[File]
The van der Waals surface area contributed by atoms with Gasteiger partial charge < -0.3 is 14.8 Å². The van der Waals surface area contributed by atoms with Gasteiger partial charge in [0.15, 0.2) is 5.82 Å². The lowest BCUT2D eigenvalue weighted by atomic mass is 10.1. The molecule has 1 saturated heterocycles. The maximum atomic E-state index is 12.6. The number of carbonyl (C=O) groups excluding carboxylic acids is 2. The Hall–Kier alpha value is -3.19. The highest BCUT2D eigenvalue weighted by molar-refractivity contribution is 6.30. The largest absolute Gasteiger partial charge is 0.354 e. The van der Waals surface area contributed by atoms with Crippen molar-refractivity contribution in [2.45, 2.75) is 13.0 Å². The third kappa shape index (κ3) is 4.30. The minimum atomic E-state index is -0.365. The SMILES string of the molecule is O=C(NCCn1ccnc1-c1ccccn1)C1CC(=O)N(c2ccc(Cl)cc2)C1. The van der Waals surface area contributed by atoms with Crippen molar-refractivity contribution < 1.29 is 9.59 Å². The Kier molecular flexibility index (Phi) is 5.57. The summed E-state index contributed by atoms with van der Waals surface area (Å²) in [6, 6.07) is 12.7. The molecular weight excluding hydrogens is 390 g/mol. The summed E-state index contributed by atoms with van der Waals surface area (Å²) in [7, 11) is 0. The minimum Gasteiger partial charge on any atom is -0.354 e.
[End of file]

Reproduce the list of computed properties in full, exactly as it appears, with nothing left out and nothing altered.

The van der Waals surface area contributed by atoms with Gasteiger partial charge < -0.3 is 14.8 Å². The van der Waals surface area contributed by atoms with Gasteiger partial charge in [0.15, 0.2) is 5.82 Å². The lowest BCUT2D eigenvalue weighted by atomic mass is 10.1. The molecule has 1 saturated heterocycles. The maximum atomic E-state index is 12.6. The number of carbonyl (C=O) groups excluding carboxylic acids is 2. The Hall–Kier alpha value is -3.19. The highest BCUT2D eigenvalue weighted by molar-refractivity contribution is 6.30. The largest absolute Gasteiger partial charge is 0.354 e. The van der Waals surface area contributed by atoms with Crippen molar-refractivity contribution in [2.45, 2.75) is 13.0 Å². The third kappa shape index (κ3) is 4.30. The minimum atomic E-state index is -0.365. The SMILES string of the molecule is O=C(NCCn1ccnc1-c1ccccn1)C1CC(=O)N(c2ccc(Cl)cc2)C1. The van der Waals surface area contributed by atoms with Crippen molar-refractivity contribution < 1.29 is 9.59 Å². The Kier molecular flexibility index (Phi) is 5.57. The summed E-state index contributed by atoms with van der Waals surface area (Å²) in [6, 6.07) is 12.7. The molecular weight excluding hydrogens is 390 g/mol. The summed E-state index contributed by atoms with van der Waals surface area (Å²) in [7, 11) is 0. The minimum Gasteiger partial charge on any atom is -0.354 e.